The Independent Voice of Southern Methodist University Since 1915

The Daily Campus

The Daily Campus

The Independent Voice of Southern Methodist University Since 1915

The Daily Campus

Letter to the Editor

The term alma mater—nourishing mother—has great significance. When we leave this university, we will be left with much more than a prized degree. Social and political activist Gloria Steinem, Tuft University’s commencement speaker in 1987, said it best: “I am terminally sentimental about graduations. They are more individual than weddings, more conscious than christenings…they are almost as much a step into the unknown as funerals—though I assure you, there is life after graduation.” And our lives will be intimately crafted by our time at SMU. Much of what we achieve—economically, socially, and intellectually—is owed to the experience and education facilitated during our time as students.

The question becomes: Do we owe this university more than our tuition? Do we owe it anything beyond our time here? Many critics of alumni giving believe that they do not have a duty to SMU post-graduation. They say SMU gave them nothing during their time on campus. They say they worked to earn their triumphs and graduate as stronger individuals with a career and purpose in life. Yet there is a certain tension in their argument wrought with individualism. Surely one’s professors, scholarships and support system were instrumental in their success.

In this letter, we seek to isolate why we owe our alma mater something.

All of us who attend this university are privileged in some way or form: we have the financial support to attend; we graduated from high school; we have access to a degree; we are taught by world-class faculty. SMU, through its financial support for students and its openness to criticism and pluralism—values protected by tenure—promotes openness over closeness, inclusiveness over exclusiveness.

There are two ways to tackle the question of giving. One comes from the corner of self-interest, the other from the arena of collective interest.

When alumni give, it is a vote of support and confidence for SMU. The US News & World Report tracks the percentage of alumni giving, and major foundations look at the metric to gauge a campus’ culture. Over 62 percent of Princeton University’s alumni give back, and many of our peer and aspirational schools outpace us. No matter what happens within the walls of the university, the world will not count SMU in the upper-echelon of universities until we give it a vote of confidence ourselves.

But the more powerful argument for alumni giving comes in its virtue. As a whole, is the institution’s purpose worth promoting? One fact is clear: If all giving stopped, SMU would have to shut its doors.

Giving to SMU does not mean that SMU is perfect, just as giving to any non-profit does not mean that one agrees with every function and process it performs. But if you agree with the core values of an institution and you agree with how the institution exercises those values, it is a responsibility to give for future students. In SMU’s case, our values are “Veritas Liberabit Vos,” translated from Latin as “the truth will make you free.” An alumni gift is an affirmation to the university and future students that we believe this to be true. SMU, in particular, makes this ethical dilemma easier: alumni can donate to specific offices and purposes that impacted them as students.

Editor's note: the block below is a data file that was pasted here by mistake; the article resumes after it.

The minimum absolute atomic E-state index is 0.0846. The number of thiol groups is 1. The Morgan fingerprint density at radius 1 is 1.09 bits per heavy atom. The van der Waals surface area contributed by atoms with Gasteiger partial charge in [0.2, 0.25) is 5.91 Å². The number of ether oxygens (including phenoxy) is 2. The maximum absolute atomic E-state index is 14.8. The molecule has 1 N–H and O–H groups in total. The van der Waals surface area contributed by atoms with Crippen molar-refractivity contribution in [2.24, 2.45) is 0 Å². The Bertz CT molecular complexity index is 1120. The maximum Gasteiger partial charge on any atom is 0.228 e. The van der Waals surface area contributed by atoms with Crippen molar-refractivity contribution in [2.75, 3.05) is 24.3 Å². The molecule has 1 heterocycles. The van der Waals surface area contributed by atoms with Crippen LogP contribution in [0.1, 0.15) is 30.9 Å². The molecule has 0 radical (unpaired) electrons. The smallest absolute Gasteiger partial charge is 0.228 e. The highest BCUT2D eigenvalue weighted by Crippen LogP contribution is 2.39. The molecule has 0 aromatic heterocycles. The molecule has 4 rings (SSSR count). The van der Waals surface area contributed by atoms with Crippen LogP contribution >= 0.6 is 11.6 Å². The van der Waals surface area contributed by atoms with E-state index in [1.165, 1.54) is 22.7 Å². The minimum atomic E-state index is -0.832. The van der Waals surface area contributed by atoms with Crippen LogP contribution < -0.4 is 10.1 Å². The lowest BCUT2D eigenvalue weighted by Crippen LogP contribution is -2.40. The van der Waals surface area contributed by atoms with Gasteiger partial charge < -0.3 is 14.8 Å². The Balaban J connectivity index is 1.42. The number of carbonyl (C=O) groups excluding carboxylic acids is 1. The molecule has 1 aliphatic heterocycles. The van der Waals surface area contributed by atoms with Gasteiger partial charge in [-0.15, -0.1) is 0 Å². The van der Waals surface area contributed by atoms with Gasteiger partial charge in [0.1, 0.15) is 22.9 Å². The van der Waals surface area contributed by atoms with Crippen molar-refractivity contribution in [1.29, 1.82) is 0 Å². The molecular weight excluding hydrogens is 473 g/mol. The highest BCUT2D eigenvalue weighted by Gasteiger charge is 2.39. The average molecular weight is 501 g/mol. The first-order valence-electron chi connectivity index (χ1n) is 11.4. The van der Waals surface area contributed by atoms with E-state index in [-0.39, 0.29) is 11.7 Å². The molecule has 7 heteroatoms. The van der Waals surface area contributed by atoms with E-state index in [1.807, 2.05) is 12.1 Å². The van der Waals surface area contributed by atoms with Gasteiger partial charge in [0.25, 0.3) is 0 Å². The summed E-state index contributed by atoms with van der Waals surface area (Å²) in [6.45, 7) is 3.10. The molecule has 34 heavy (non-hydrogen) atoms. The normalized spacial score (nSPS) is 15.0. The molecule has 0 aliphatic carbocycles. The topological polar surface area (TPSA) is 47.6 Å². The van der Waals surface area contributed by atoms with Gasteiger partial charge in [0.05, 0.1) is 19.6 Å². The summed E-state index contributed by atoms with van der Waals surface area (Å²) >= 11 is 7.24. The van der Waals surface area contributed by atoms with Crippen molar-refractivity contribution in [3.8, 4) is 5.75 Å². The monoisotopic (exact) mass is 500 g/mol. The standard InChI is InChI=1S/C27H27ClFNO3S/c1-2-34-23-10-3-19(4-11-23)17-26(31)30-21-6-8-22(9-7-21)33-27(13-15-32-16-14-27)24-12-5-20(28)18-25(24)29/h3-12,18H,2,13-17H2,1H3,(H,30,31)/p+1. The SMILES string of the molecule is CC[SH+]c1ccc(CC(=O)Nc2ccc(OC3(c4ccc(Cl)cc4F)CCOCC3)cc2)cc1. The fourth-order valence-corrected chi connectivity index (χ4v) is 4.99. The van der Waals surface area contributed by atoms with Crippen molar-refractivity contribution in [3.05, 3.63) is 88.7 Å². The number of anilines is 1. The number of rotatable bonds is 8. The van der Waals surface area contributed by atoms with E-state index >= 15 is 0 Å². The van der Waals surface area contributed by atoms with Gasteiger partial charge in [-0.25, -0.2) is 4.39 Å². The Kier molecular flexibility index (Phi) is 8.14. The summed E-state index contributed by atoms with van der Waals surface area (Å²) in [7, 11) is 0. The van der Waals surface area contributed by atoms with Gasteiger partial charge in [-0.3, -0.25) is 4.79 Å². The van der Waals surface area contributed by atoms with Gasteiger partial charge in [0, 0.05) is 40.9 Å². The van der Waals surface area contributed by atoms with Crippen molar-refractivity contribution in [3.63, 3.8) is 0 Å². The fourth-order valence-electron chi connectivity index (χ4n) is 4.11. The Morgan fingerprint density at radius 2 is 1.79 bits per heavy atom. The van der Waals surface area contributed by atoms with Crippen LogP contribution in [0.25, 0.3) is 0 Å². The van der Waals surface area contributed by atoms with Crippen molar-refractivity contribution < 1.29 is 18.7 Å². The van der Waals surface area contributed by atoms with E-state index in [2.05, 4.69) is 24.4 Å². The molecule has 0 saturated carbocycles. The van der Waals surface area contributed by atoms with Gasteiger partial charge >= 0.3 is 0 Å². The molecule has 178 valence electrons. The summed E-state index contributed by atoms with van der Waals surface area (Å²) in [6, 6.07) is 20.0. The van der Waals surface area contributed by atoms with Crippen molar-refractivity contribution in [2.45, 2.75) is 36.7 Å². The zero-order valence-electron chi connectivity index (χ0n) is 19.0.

Many have already made this choice. Since 2006, a time period in which alumni giving dropped nationally, the number of SMU alumni donors has doubled as a result of both university efforts and peer to peer solicitations. And giving goes beyond monetary donations: Since June 1, nearly 2,000 alumni have volunteered their time through the Alumni Office to mentor students, host one-day externships, provide resume assistance, recruit local prospective students, raise money for affinity-based scholarships and participate in community service events around the country. Even 147 first year students, who have just started their undergraduate experience, have given to SMU.

There is an old proverbial phrase—a seat at the table—that carries with it a heavy truth. To truly work for change, one must have voice. For those who can afford to give money or time—the request is typically five dollars or volunteerism in the community—giving is not just a choice. It is a sacred obligation.

Rahfin Faruk, Student Trustee

Ramon Trespalacios, Student Body President

Elizabeth Dubret, Student Representative to the Board of Trustees Development and External Affairs Committee

Katelyn Hall, Student Representative to the Board of Trustees Academic Affairs Committee

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